Wow. Our experiment is off to a great start—let's see if we can finish it off sooner than expected.
Via Greg Sargent, I see that the New York Times decided to go the extra mile and do more than simply ask people if they support or oppose the healthcare reform law. They first asked them if they wanted the law repealed, and if so, what part they wanted repealed. The basic result was 48% in favor of keeping the law as is, 18% who wanted to repeal part of the law, and 20% who wanted to repeal the whole thing. The details look like this:
So 8% are opposed to everything and 11% are opposed to the individual mandate. And that's about it. Not a single other provision was opposed by more than 1% of the respondents. Not even higher taxes! Hell, a full 14% were supposedly in favor of repeal but couldn't name even a single provision they disliked.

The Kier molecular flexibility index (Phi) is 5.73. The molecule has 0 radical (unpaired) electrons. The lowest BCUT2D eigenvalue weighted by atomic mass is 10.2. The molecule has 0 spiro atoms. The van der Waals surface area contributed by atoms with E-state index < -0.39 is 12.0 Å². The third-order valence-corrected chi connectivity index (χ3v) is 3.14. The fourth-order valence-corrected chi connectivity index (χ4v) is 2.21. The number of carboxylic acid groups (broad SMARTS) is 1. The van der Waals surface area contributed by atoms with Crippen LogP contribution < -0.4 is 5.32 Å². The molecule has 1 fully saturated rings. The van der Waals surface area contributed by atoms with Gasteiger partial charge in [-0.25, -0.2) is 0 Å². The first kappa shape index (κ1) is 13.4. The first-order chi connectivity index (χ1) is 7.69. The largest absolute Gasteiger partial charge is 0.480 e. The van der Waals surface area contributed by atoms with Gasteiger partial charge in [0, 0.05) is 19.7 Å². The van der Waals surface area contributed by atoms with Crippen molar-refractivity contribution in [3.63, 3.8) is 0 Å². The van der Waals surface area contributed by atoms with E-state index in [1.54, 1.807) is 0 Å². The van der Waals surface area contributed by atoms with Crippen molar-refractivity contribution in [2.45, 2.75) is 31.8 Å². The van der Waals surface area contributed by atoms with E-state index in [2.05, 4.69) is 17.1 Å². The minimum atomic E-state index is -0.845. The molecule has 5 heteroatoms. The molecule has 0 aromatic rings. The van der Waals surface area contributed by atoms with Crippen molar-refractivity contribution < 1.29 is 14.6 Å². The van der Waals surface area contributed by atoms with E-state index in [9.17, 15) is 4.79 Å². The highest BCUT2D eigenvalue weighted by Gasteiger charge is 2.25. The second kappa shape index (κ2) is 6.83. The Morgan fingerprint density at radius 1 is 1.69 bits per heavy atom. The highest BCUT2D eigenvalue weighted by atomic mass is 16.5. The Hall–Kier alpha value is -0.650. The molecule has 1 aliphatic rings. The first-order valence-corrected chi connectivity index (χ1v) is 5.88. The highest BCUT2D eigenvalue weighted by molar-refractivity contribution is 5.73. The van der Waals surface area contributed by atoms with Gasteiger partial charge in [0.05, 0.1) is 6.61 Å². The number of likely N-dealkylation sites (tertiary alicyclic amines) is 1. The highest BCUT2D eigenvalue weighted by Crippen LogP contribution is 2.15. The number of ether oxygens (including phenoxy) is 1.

It's true that most people don't know anything about anything. So this isn't exactly man bites dog news. Still, with general opposition this small and this amorphous, and specific opposition limited almost entirely to the mandate, Democrats really shouldn't have such a hard time selling their side of this. It's yet another piece of evidence that, like it or not, healthcare reform is here to stay.